Source: The Smoking Gun


Peter Chiodo was quite a guy. An Italian from Queens, in 1987 he became a “made man” and was put in charge of collecting payments from the Ironworkers union. In May 1991, Chiodo was attacked by two men and shot 12 times. He survived the attack (largely because he weighed 500 pounds), but decided to turn state’s evidence against the mafia in return for the safety of his family.

Source: NY Daily News


This gumba was a high-ranking member of the Sicilian mafia who became a government witness in 1989, after an unsuccessful attempt to replace the local mob boss left him marked for death. In the aftermath of his testimony, he moved to the United States and entered the Witness Protection Program. In retaliation, the Sicilian Mafia killed his mother, aunt, and sister.



Vincent “Vinny Ocean” Palermo is a former de facto boss of the DeCavalcante crime family who eventually turned state’s evidence. (Supposedly, fictional mob boss Tony Soprano is based upon Palermo.) 

After being arrested for the murder of Fred Weiss, he testified against the DeCavalcante family and joined the Witness Protection Program. On September 14, 2009, NY Daily News exposed Vinny Ocean’s new life as a strip club operator in Houston, TX.


“Good Looking Sal” was a New York City underboss and caterer who worked his way through the ranks of the Bonanno family, first as a truck hijacker and then as a capo (like a mob manager).

In 2003 he was arrested for racketeering and murder; two weeks after the initial hearing, Vitale notified prosecutors that he wanted to turn informer, becoming the third confessed underboss of a New York crime family to break his blood oath. 

Source: The New York Times


In what has now become a tired punchline, Linda Tripp was a key figure in the Clinton/Lewinski scandal that took over American news in the mid ’90s. Tripp was a confidant of Monica Lewinski and surreptitiously recorded the conversations, acting on the advice of literary agent Luciana Goldberg. Based on Tripp’s tapes, a federal case was built around Lewinski’s alleged perjury and the Clinton/Lewinski scandal hit critical mass.

Source: Washington Post


From a young age, Phil Leonetti was mentored by his uncle, Nicodemo “Little Nicky” Scarfo, to become a hit man for the mafia. In 1980, after the murder of two top ranking officials, he was made boss of the Philadelphia family and gained a reputation as a ruthless leader. In 1989 he was sentenced to a lengthy prison term. To escape the sentence, Leonetti became a FBI informant and helped get Nicodemo Scarfo convicted of first-degree murder.

Source: Mafia Today


During Alphonse “Little Al” D’Arco’s time with the Lucchese crime family, D’Arco gained a reputation for violence and was involved with 10 murders. In 1991, D’Arco became fearful that he was being targeted for death by former bosses. In response, he became an FBI informant and testified against some of the highest ranking members of the New York families, including Victor Amuso.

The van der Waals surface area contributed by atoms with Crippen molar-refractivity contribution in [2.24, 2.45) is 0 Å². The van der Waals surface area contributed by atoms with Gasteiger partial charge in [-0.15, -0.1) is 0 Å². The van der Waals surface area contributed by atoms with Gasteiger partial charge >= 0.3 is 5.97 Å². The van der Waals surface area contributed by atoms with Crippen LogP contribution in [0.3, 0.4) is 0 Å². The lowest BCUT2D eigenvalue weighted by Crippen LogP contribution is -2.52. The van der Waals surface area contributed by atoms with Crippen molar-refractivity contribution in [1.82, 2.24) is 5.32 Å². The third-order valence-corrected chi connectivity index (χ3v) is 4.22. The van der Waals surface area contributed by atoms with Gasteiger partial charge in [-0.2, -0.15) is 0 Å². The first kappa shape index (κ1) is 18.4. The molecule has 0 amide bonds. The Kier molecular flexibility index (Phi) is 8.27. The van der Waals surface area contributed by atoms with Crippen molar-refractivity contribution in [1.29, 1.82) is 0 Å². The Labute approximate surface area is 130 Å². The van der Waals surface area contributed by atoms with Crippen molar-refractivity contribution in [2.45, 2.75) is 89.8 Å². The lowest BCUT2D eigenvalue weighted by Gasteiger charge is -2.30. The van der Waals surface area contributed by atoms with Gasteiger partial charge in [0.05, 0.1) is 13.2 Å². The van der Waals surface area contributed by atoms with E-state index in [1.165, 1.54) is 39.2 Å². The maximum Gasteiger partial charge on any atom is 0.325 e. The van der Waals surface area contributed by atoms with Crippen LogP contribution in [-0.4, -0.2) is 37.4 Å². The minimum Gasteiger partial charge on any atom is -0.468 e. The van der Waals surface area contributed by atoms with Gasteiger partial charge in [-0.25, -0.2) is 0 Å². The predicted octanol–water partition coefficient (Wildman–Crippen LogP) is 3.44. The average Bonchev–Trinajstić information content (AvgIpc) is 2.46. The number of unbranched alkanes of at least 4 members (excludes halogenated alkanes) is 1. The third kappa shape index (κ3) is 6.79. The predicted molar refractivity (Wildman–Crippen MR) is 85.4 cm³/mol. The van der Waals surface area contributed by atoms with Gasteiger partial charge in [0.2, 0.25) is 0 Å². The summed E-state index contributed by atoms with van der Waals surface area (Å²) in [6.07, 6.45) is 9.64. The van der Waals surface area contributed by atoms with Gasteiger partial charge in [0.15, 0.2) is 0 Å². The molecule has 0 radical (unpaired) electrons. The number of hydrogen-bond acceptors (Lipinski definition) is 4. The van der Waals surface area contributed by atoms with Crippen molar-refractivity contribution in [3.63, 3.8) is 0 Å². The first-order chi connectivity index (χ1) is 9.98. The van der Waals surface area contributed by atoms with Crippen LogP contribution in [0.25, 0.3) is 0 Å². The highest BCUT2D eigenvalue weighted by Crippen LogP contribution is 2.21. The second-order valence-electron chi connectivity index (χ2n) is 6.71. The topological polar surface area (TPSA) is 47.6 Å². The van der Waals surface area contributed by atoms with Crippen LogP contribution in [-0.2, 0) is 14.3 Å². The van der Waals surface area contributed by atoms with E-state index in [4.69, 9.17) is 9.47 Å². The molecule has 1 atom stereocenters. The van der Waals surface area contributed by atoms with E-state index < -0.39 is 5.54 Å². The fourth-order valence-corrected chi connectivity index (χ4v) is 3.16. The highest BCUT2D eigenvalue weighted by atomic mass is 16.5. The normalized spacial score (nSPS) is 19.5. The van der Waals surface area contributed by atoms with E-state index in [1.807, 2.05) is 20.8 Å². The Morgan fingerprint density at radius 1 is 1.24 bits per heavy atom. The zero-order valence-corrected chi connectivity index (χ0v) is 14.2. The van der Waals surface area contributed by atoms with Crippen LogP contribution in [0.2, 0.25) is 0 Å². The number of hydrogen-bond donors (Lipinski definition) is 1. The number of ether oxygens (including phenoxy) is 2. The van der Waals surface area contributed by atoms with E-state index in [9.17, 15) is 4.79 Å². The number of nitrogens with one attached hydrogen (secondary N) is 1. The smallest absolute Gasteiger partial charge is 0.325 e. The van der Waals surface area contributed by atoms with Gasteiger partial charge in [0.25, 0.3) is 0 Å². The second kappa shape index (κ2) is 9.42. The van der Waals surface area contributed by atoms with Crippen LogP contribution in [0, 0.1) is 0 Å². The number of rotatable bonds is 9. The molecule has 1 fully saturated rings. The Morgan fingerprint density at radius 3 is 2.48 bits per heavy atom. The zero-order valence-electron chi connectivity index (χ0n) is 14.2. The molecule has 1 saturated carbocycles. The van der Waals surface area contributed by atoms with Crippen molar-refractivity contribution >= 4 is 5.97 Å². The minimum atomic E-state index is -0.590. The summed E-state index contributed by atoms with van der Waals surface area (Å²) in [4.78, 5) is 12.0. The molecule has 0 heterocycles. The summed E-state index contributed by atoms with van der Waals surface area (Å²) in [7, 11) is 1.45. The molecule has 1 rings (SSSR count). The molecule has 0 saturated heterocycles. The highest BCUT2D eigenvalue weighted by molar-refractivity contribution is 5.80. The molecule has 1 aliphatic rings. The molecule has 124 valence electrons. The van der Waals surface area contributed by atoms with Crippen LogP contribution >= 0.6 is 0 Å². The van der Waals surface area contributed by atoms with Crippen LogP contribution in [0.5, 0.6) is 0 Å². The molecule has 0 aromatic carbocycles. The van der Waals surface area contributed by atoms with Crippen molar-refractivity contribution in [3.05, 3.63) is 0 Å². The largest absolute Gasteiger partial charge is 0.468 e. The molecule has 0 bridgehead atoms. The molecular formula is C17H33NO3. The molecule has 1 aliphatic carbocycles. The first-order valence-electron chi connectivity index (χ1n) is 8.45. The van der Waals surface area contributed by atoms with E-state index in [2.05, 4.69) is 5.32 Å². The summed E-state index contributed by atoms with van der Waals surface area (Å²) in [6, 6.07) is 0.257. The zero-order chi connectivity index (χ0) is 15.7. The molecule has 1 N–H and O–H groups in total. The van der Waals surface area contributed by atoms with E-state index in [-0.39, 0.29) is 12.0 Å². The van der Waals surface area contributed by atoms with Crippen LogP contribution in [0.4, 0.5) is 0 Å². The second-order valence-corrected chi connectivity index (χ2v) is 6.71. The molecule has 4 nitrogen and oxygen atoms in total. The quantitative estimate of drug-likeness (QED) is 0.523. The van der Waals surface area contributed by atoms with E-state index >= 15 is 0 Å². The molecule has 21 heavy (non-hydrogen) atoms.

Source: The New York Times


Born in 1917, John “Sonny” Franzese Sr. was the oldest active member of the American mafia. So in 2010, when his eldest child, John Franzese Jr., turned states evidence, it wouldn’t have surprised anyone if he had keeled over on top of the subpoena. Despite his age, Sonny was convicted of extortion and sentenced to eight years in prison and Jr. joined the ranks of the mafia snitches.

Source: News Day


On January 14, 1998 Ralph Guarino was part of a poorly planned heist of the Bank of America offices inside the World Trade Center. He was pretty much immediately apprehended and agreed to go undercover and infiltrate the DeCavalcante crime family of New Jersey.

He wore a wire, planted bugs, and put about 45 men behind bars, including the family’s consigliere and seven capos (mini bosses). 

Source: NY Daily News


“Cadillac Frank” Salemme is a former boss of the Patriarca crime family of New England. In 1972, he was arrested for a bombing and sentenced to 16 years. Afterwards, he took control of the Patriarca family and forged ties with powerful underworld figures like Stephen Flemmi and James “Whitey” Bulger. 

In 1995, Salemme was included in a federal racketeering indictment and he decided to talk with the police. Along with Bulger and Flemmi, Salemme testified against corrupt FBI official John Connolly Jr. 

Sallemme is currently in the Witness Protection Program and living in an unknown location.



Michael and Lori Fortier were considered accomplices for their foreknowledge of the planning of the Oklahoma City bombing in 1995. Among their activities, Michael assisted McVeigh in scouting the federal building and Lori had helped McVeigh laminate a fake driver’s license which was later used to rent the Ryder truck used to deliver the explosives. 

Michael agreed to testify against McVeigh and Nichols in exchange for a reduced sentence and immunity for his wife. On May 27, 1998, he was sentenced to 12 years in prison and fined $75,000 for failing to warn authorities about the attack. On January 20, 2006, after serving ten and a half years of his sentence, including time already served, Fortier was released for good behavior into the Witness Protection Program and given a new identity.

Source: CNN


Joseph Massino is one of the few bosses of the Five Families of New York to become an informant. In 2002, gangster Frank Coppa became the first Bonanno made man to turn. He implicated a large number of high-ranking mafia leaders, including Massino, who was arrested and accused of seven murders. He was sentenced to life in prison, but after cooperating in a high-profile trial, Massino was released from jail on July 10, 2013.